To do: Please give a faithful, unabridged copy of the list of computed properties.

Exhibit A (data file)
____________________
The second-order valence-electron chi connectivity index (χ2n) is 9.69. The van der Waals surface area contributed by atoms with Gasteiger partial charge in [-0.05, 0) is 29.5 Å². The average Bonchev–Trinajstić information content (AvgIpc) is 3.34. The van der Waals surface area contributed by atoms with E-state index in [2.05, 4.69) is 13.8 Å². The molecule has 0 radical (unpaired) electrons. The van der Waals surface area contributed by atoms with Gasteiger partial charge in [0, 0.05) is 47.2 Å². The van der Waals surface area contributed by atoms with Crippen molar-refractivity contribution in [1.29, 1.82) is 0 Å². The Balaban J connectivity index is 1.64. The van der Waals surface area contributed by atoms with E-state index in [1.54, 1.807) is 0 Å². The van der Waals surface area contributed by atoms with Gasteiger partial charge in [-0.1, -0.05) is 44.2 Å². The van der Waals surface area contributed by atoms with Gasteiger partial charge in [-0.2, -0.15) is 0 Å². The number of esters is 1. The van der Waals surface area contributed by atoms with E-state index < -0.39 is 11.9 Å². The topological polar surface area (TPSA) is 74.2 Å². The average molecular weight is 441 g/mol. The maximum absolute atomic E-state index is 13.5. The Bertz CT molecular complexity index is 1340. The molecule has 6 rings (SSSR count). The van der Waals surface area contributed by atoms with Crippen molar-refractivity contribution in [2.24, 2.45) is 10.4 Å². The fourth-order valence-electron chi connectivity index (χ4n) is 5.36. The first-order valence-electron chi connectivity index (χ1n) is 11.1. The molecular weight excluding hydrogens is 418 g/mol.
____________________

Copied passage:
The second-order valence-electron chi connectivity index (χ2n) is 9.69. The van der Waals surface area contributed by atoms with Gasteiger partial charge in [-0.05, 0) is 29.5 Å². The average Bonchev–Trinajstić information content (AvgIpc) is 3.34. The van der Waals surface area contributed by atoms with E-state index in [2.05, 4.69) is 13.8 Å². The molecule has 0 radical (unpaired) electrons. The van der Waals surface area contributed by atoms with Gasteiger partial charge in [0, 0.05) is 47.2 Å². The van der Waals surface area contributed by atoms with Crippen molar-refractivity contribution in [1.29, 1.82) is 0 Å². The Balaban J connectivity index is 1.64. The van der Waals surface area contributed by atoms with E-state index in [1.54, 1.807) is 0 Å². The van der Waals surface area contributed by atoms with Gasteiger partial charge in [-0.1, -0.05) is 44.2 Å². The van der Waals surface area contributed by atoms with Gasteiger partial charge in [-0.2, -0.15) is 0 Å². The number of esters is 1. The van der Waals surface area contributed by atoms with E-state index < -0.39 is 11.9 Å². The topological polar surface area (TPSA) is 74.2 Å². The average molecular weight is 441 g/mol. The maximum absolute atomic E-state index is 13.5. The Bertz CT molecular complexity index is 1340. The molecule has 6 rings (SSSR count). The van der Waals surface area contributed by atoms with Crippen molar-refractivity contribution in [2.24, 2.45) is 10.4 Å². The fourth-order valence-electron chi connectivity index (χ4n) is 5.36. The first-order valence-electron chi connectivity index (χ1n) is 11.1. The molecular weight excluding hydrogens is 418 g/mol.